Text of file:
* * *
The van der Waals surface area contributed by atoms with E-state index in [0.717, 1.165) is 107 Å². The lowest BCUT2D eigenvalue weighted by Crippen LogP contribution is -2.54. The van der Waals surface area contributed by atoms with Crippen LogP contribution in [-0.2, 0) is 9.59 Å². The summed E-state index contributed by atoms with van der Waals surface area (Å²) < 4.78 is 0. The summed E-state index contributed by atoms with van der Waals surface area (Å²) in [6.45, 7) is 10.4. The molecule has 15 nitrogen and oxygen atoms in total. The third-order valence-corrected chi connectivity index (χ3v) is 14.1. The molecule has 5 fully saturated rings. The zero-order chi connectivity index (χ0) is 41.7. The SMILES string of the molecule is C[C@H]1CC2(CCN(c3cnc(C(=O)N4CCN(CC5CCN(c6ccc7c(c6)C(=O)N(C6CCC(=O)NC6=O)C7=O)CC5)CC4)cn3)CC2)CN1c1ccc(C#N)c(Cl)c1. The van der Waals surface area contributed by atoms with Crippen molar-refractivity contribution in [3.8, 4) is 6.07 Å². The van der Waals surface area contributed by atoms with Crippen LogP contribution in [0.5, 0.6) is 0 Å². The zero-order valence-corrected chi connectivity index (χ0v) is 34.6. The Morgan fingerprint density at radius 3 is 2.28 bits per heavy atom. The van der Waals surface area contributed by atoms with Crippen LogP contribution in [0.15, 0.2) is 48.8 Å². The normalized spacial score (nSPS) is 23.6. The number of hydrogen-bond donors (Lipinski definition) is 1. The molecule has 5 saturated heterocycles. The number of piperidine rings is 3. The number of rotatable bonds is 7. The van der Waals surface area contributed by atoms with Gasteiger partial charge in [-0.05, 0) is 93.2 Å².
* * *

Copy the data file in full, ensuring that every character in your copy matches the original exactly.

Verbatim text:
The van der Waals surface area contributed by atoms with E-state index in [0.717, 1.165) is 107 Å². The lowest BCUT2D eigenvalue weighted by Crippen LogP contribution is -2.54. The van der Waals surface area contributed by atoms with Crippen LogP contribution in [-0.2, 0) is 9.59 Å². The summed E-state index contributed by atoms with van der Waals surface area (Å²) < 4.78 is 0. The summed E-state index contributed by atoms with van der Waals surface area (Å²) in [6.45, 7) is 10.4. The molecule has 15 nitrogen and oxygen atoms in total. The third-order valence-corrected chi connectivity index (χ3v) is 14.1. The molecule has 5 fully saturated rings. The zero-order chi connectivity index (χ0) is 41.7. The SMILES string of the molecule is C[C@H]1CC2(CCN(c3cnc(C(=O)N4CCN(CC5CCN(c6ccc7c(c6)C(=O)N(C6CCC(=O)NC6=O)C7=O)CC5)CC4)cn3)CC2)CN1c1ccc(C#N)c(Cl)c1. The van der Waals surface area contributed by atoms with Crippen molar-refractivity contribution in [3.8, 4) is 6.07 Å². The van der Waals surface area contributed by atoms with Crippen LogP contribution in [0.5, 0.6) is 0 Å². The zero-order valence-corrected chi connectivity index (χ0v) is 34.6. The Morgan fingerprint density at radius 3 is 2.28 bits per heavy atom. The van der Waals surface area contributed by atoms with Crippen LogP contribution in [0.15, 0.2) is 48.8 Å². The normalized spacial score (nSPS) is 23.6. The number of hydrogen-bond donors (Lipinski definition) is 1. The molecule has 5 saturated heterocycles. The number of piperidine rings is 3. The number of rotatable bonds is 7. The van der Waals surface area contributed by atoms with Gasteiger partial charge in [-0.05, 0) is 93.2 Å².